The Causes and Symptoms of Overcapacity
Overcapacity, where an industry can produce more than customers currently demand, is the result either of a fall-off in demand or the expansion of competition. During the 80s and 90s, three quarters of the industries that went into overcapacity did so as a result of expansion of competition. Industries such as semiconductors, airlines, mini-computers and even orange juice went into hostility as competitors expanded faster than demand grew.
More recently, though, most of the industries going into overcapacity have suffered from a major fall-off in demand as the world-wide economy slips into recession. Any industry associated with residential building is now in overcapacity, as new housing starts to plummet. Mall owners are suffering as retailers go out of business.
Even very low cost competitors in an industry suffer when the industry goes into overcapacity due to a fall-off in demand. During the 80s, much of the U.S. domestic textile industry shifted off shore to low-cost producers such as India. But in this latest economic crisis, even the Indian textile industry is suffering from overcapacity. Textile employees in India in the least-skilled jobs may earn only $2.00 a day. But many of them are losing their jobs as European and American clothing retailers slash orders.
No matter how an industry enters overcapacity, it will follow a common evolutionary pattern. (See the Perspective, “Success Under Fire: Policies to Prosper in Hostile Times” on StrategyStreet.com.) There are six phases to this evolution:
Phase 1: Margin pressure. Competitors begin discounting to maintain their utilization rates. As a result, prices and margins fall throughout the industry.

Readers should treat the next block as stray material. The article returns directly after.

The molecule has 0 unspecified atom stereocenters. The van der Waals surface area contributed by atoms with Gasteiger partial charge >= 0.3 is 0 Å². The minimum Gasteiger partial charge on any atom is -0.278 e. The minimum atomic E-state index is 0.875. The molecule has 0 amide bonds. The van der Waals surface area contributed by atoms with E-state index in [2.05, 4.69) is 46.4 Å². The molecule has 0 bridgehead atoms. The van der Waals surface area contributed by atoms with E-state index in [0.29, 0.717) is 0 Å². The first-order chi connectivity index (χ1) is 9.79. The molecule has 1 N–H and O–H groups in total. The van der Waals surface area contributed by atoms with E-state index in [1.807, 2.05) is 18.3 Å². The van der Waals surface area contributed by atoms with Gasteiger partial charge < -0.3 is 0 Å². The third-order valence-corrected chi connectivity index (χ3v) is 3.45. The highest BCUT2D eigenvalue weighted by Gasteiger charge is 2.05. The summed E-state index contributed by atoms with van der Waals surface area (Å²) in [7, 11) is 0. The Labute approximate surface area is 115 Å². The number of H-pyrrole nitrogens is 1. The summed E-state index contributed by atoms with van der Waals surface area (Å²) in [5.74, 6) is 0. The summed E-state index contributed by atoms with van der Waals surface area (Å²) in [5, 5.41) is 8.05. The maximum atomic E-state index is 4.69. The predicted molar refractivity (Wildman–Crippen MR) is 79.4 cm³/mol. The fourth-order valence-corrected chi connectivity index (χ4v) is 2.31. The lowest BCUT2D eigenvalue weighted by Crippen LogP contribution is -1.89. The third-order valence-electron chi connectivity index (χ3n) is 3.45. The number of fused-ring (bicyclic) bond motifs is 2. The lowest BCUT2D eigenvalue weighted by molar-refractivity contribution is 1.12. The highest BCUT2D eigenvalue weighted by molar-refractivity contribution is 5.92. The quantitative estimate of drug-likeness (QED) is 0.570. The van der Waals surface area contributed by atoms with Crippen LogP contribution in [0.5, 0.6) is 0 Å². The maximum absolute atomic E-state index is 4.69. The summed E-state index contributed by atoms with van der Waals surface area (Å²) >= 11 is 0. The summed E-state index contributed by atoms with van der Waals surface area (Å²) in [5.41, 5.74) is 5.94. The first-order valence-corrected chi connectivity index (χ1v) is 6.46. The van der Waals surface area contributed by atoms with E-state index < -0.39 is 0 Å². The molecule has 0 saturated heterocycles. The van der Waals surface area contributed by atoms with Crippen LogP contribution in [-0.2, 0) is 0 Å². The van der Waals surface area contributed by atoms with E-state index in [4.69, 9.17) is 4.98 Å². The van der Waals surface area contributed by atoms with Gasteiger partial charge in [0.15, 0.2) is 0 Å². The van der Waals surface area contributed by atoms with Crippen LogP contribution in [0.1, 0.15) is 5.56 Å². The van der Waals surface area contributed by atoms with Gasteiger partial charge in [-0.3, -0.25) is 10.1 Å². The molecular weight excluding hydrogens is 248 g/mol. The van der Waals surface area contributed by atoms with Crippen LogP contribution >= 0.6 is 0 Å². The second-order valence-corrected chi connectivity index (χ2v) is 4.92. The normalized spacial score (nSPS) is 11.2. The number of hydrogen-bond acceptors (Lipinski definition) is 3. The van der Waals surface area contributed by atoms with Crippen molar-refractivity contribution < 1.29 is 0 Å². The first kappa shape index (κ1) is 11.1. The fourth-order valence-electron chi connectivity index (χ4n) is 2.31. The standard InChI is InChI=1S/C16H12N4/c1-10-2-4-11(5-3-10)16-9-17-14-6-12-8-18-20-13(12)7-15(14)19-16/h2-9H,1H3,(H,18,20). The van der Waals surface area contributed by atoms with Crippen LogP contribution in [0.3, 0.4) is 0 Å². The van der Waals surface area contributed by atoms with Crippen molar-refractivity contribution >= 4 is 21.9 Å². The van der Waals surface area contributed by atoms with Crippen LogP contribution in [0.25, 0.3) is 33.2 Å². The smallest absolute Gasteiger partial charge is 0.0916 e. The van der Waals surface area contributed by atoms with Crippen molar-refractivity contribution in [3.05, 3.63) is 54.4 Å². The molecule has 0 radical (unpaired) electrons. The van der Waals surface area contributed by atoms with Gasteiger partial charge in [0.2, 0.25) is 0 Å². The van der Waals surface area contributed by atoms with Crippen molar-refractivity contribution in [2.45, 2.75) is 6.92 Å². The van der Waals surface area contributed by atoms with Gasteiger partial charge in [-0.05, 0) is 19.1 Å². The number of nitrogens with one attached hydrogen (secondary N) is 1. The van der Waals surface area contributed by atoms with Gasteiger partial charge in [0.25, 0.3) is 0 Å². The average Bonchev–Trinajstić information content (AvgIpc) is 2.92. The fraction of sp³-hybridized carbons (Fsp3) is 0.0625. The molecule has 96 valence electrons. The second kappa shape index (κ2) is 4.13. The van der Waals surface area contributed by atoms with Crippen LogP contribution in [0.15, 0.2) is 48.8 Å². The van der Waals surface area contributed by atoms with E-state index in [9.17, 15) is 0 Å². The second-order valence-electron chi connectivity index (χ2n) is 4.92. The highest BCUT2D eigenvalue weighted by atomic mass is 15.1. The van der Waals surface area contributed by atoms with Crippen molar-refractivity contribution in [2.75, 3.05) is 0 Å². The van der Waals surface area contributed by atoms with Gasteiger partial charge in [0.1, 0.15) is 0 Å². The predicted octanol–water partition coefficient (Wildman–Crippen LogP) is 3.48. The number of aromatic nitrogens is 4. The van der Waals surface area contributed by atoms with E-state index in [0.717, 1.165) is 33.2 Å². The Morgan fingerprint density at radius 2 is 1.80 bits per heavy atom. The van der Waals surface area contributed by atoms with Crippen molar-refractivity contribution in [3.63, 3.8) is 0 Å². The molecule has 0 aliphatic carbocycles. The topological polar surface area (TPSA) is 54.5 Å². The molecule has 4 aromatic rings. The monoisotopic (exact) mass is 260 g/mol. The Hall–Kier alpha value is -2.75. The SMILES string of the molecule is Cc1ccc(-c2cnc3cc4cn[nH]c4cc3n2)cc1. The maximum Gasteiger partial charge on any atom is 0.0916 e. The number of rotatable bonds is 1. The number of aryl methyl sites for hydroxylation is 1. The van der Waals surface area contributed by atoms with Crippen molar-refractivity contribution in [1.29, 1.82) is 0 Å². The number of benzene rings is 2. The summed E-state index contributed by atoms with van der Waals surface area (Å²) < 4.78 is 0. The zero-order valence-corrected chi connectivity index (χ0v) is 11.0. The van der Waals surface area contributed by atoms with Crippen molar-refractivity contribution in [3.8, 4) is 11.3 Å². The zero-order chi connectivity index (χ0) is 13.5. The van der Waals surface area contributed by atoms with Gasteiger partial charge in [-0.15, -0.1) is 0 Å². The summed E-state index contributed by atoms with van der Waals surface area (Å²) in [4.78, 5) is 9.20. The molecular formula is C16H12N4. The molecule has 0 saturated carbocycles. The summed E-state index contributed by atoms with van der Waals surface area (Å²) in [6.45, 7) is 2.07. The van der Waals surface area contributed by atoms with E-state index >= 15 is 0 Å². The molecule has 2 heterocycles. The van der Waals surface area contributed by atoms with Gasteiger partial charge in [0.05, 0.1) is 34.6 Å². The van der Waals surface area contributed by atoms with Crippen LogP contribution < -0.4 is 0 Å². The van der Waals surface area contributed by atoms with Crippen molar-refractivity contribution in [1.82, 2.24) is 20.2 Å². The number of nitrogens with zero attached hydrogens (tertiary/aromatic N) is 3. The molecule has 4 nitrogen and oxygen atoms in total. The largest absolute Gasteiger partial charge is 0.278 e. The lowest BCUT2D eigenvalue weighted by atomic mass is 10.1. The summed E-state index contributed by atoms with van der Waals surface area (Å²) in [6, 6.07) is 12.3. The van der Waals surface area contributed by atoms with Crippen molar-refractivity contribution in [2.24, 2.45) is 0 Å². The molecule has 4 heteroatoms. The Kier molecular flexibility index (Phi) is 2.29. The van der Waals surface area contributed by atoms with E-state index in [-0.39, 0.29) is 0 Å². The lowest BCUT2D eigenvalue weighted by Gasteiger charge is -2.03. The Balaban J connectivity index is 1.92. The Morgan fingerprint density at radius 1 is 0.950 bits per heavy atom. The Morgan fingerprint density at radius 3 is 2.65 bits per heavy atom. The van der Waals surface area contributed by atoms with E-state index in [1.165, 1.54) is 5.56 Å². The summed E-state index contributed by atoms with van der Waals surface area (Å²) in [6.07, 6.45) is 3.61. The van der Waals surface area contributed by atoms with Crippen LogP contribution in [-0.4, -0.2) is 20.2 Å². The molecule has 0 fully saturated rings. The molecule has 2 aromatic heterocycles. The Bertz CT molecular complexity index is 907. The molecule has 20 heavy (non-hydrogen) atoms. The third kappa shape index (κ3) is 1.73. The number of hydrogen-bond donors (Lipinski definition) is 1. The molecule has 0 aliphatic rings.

Phase 2: Share shifts. Some competitors, often the leaders in the industry, refuse to go along with the price declines spreading throughout the industry. We call this phenomenon the Leader’s Trap. (See the Perspective, “The Leader’s Trap” on StrategyStreet.com.) This occurs early in overcapacity and causes significant early share shifts from high-priced to low-priced competitors. Following this early shift in shares, the industry will see additional shifts in shares due to the flight quality from less reliable to more reliable competitors and due to acquisitions.
Phase 3: Product proliferation. The industry floods the market with new products in order to reignite customer demand. These new products include bundling of benefits in an attempt to upgrade the product by adding additional features or functions, and product unbundling, where the innovator seeks to remove product features to reach a new, lower price point.
Phase 4: Self-defeating cost reduction. Inevitably, companies face the need to reduce their costs. The less successful companies reduce costs at the customer’s expense. They do so by conscious decisions leading to feature failure, where the company delays matching popular new product features, quality slippage, where the company does not keep pace with the industry’s quality and delivery standards and distribution conflicts, where manufacturers seek to shift their margin pressure away from themselves on to their channels of distribution.
Phase 6: Rescue. Once an industry enters overcapacity, it can stay hostile for a number of years. The American automobile industry and the airline industries have been hostile for well over twenty years. An industry is rescued from hostile conditions by demand growth in most cases. The industry demand gradually catches up to industry capacity and prices rise to encourage new investment once again. A few industries see a rescue from the consolidation and rationalizations in the industry that reduce industry competition to three or four players who control more than 80% of the total market. Often, these industries will develop “gentlemanly” competition where true price competition is rare. Industry prices then rise to attractive levels. The industry is no longer in overcapacity because competitors will not discount against one another to use marginal capacity.
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